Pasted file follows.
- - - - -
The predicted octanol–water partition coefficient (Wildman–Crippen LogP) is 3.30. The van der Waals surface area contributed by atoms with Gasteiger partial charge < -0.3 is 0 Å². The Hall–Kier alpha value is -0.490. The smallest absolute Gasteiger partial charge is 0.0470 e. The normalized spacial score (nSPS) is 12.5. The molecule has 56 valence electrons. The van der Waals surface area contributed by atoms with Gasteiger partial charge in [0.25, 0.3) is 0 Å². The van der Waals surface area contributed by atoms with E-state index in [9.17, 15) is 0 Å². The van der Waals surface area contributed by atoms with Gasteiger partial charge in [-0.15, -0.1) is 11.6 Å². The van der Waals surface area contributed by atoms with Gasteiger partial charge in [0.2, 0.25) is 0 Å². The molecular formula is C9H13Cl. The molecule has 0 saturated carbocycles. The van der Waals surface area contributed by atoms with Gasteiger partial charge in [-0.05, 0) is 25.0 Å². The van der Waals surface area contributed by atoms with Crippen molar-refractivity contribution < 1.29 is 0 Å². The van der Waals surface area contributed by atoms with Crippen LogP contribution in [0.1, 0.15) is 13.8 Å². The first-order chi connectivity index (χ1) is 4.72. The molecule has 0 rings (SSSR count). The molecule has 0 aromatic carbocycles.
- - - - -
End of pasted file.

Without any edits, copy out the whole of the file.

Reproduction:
The predicted octanol–water partition coefficient (Wildman–Crippen LogP) is 3.30. The van der Waals surface area contributed by atoms with Gasteiger partial charge < -0.3 is 0 Å². The Hall–Kier alpha value is -0.490. The smallest absolute Gasteiger partial charge is 0.0470 e. The normalized spacial score (nSPS) is 12.5. The molecule has 56 valence electrons. The van der Waals surface area contributed by atoms with Gasteiger partial charge in [0.25, 0.3) is 0 Å². The van der Waals surface area contributed by atoms with E-state index in [9.17, 15) is 0 Å². The van der Waals surface area contributed by atoms with Gasteiger partial charge in [-0.15, -0.1) is 11.6 Å². The van der Waals surface area contributed by atoms with Gasteiger partial charge in [0.2, 0.25) is 0 Å². The molecular formula is C9H13Cl. The molecule has 0 saturated carbocycles. The van der Waals surface area contributed by atoms with Gasteiger partial charge in [-0.05, 0) is 25.0 Å². The van der Waals surface area contributed by atoms with Crippen molar-refractivity contribution < 1.29 is 0 Å². The van der Waals surface area contributed by atoms with Crippen LogP contribution in [0.1, 0.15) is 13.8 Å². The first-order chi connectivity index (χ1) is 4.72. The molecule has 0 rings (SSSR count). The molecule has 0 aromatic carbocycles.